Further explaining the nature of the presence of the principal enemy in different state organs, the CPN-Maoist said that a section of all major political parties including the UCPN (Maoist), Nepali Congress (NC), CPN-UML and Madhes-based parties are protected and guided by Indian expansionists. Continue reading
As the government tries again to push for foreign direct investment, we ask what is spurring massive social resistance.
|Inside Story, al Jazeera, 21 September 2012
|India’s coalition government is once again facing political turmoil over new economic reforms approved last week.The plan includes opening up the country’s aviation and lucrative retail sectors to international investors.|
The reform plan has sparked nationwide strikes supported by opposition parties and trade unions who say the move is a “betrayal of democracy”.Manmohan Singh, the Indian prime minister, has justified the decision to allow foreign direct investment (FDI) in multi-brand retailers.
He said: “I believe that these steps will help strengthen our growth process and generate employment in these difficult times… I urge all segments of public opinion to support the steps we have taken in the national interest.”
India has taken a number of steps to curb its rising budget deficit, starting with efforts to reform the retail sector.
The government wants to allow foreign investment in retail trade, allowing chain-stores like Tesco and Walmart to open megastores. Continue reading
by Ayanda Kota, in the Thinking Africa: Frantz Fanon blog
8 August 2012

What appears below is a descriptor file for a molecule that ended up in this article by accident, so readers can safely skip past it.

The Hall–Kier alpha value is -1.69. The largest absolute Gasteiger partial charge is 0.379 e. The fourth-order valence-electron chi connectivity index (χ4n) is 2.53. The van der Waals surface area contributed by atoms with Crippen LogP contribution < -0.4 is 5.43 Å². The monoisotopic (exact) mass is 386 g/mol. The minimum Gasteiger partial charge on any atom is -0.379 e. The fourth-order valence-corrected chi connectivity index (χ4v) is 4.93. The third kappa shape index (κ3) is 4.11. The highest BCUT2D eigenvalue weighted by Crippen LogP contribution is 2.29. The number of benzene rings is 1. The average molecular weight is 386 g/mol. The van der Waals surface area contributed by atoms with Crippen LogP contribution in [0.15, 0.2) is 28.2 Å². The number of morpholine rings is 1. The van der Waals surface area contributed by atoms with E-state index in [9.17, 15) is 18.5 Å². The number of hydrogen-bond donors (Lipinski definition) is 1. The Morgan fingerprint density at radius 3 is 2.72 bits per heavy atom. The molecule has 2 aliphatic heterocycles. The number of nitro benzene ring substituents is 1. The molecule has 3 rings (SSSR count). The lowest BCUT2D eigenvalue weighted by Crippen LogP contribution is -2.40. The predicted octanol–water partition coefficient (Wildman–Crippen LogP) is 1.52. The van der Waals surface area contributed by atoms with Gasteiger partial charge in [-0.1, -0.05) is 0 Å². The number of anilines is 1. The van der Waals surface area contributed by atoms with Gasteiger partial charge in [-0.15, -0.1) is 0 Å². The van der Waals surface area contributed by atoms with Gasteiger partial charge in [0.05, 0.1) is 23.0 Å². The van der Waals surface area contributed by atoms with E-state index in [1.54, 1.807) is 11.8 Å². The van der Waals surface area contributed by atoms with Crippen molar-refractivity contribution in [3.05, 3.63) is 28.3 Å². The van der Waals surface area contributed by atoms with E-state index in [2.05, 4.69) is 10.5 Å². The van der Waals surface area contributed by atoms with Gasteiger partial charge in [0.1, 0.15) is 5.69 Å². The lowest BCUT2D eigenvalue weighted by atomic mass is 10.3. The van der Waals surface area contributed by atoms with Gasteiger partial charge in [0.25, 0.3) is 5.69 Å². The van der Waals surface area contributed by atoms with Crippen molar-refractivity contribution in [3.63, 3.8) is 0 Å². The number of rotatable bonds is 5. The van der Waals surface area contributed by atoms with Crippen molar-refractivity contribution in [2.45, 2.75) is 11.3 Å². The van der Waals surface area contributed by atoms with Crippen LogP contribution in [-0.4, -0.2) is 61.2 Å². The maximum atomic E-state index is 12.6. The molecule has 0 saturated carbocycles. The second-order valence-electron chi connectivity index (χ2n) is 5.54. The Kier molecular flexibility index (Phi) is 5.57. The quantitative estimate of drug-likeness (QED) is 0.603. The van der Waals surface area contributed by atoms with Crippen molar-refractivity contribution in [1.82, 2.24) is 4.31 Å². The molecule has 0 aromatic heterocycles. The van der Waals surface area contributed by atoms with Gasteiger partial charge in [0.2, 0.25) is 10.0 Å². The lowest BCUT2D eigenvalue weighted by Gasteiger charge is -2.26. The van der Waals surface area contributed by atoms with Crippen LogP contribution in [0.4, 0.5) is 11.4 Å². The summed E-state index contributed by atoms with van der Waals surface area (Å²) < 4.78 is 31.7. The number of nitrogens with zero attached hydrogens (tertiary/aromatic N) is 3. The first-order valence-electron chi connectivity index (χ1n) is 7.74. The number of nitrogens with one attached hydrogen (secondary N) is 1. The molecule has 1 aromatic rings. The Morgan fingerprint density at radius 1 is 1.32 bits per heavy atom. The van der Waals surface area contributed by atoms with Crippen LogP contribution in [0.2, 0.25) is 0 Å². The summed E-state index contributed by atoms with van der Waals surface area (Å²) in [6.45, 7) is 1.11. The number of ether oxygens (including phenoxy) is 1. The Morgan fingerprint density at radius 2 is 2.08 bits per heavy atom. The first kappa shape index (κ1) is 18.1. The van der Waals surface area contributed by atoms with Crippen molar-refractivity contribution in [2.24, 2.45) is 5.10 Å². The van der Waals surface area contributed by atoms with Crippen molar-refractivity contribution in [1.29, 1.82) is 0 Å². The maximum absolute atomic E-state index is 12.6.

Mining has been central to the history of repression in South Africa. Mining made Sandton to be Sandton and the Bantustans of the Eastern Cape to be the desolate places that they still are. Mining in South Africa also made the elites in England rich by exploiting workers in South Africa. You cannot understand why the rural Eastern Cape is poor without understanding why Sandton and the City of London are rich.
[This article from Ang Bayan by the Communist Party of the Philippines, takes a look at the current Aquino regime’s cultivation of petty-bourgeois illusions (of progress and reform) and support for the Philippines’ comprador relations with the US. It argues that only through breaking with the US can corruption be ended, and can progress and reform take place. The article does not speak to the Philippines’ relations (today and in the future) with other imperialists who wait in the wings, nor to whether the democratic struggle it promotes is linked to socialist revolution–and if so, if this is a distant prospect or one that is more contemporary. In a period when some parties internationally have de-linked the democratic struggle from socialist revolution, this question deserves the attention of revolutionaries everywhere. — Frontlines ed.]
Editorial, Ang Bayan, August 07, 2012
Under the guidance of its imperialist master, the Aquino regime is relentlessly conjuring the illusion of the “righteous road” and has been pouring in funds, lavishing attention and providing personnel to deceptive showcase projects.
This is an indication of the depths of the crisis of the ruling system. The regime wants to deceive the people, create false hopes of a better life and nip in the bud their determination to put an end to the rotten exploitative system.